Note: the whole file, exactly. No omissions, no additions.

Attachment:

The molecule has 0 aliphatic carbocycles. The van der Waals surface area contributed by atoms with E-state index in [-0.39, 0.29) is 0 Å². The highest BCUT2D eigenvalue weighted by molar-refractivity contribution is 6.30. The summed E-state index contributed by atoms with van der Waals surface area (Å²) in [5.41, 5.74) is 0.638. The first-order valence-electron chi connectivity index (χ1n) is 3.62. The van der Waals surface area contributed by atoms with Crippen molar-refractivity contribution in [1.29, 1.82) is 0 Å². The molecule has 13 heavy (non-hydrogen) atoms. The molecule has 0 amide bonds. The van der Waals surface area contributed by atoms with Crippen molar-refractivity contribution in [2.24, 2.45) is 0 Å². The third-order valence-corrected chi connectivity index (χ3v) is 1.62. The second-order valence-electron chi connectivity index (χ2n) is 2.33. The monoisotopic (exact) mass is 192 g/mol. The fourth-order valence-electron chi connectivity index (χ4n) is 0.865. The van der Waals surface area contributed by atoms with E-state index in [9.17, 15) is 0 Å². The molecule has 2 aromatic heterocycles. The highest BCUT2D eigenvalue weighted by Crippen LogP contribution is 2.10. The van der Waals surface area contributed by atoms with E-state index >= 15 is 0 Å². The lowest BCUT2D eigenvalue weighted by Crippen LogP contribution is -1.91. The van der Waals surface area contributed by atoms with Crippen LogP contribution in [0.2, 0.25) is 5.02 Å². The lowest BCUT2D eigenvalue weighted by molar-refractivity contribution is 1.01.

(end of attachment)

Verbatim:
The molecule has 0 aliphatic carbocycles. The van der Waals surface area contributed by atoms with E-state index in [-0.39, 0.29) is 0 Å². The highest BCUT2D eigenvalue weighted by molar-refractivity contribution is 6.30. The summed E-state index contributed by atoms with van der Waals surface area (Å²) in [5.41, 5.74) is 0.638. The first-order valence-electron chi connectivity index (χ1n) is 3.62. The van der Waals surface area contributed by atoms with Crippen molar-refractivity contribution in [1.29, 1.82) is 0 Å². The molecule has 13 heavy (non-hydrogen) atoms. The molecule has 0 amide bonds. The van der Waals surface area contributed by atoms with Crippen molar-refractivity contribution in [2.24, 2.45) is 0 Å². The third-order valence-corrected chi connectivity index (χ3v) is 1.62. The second-order valence-electron chi connectivity index (χ2n) is 2.33. The monoisotopic (exact) mass is 192 g/mol. The fourth-order valence-electron chi connectivity index (χ4n) is 0.865. The van der Waals surface area contributed by atoms with E-state index in [9.17, 15) is 0 Å². The molecule has 2 aromatic heterocycles. The highest BCUT2D eigenvalue weighted by Crippen LogP contribution is 2.10. The van der Waals surface area contributed by atoms with E-state index >= 15 is 0 Å². The lowest BCUT2D eigenvalue weighted by Crippen LogP contribution is -1.91. The van der Waals surface area contributed by atoms with Crippen LogP contribution in [0.2, 0.25) is 5.02 Å². The lowest BCUT2D eigenvalue weighted by molar-refractivity contribution is 1.01.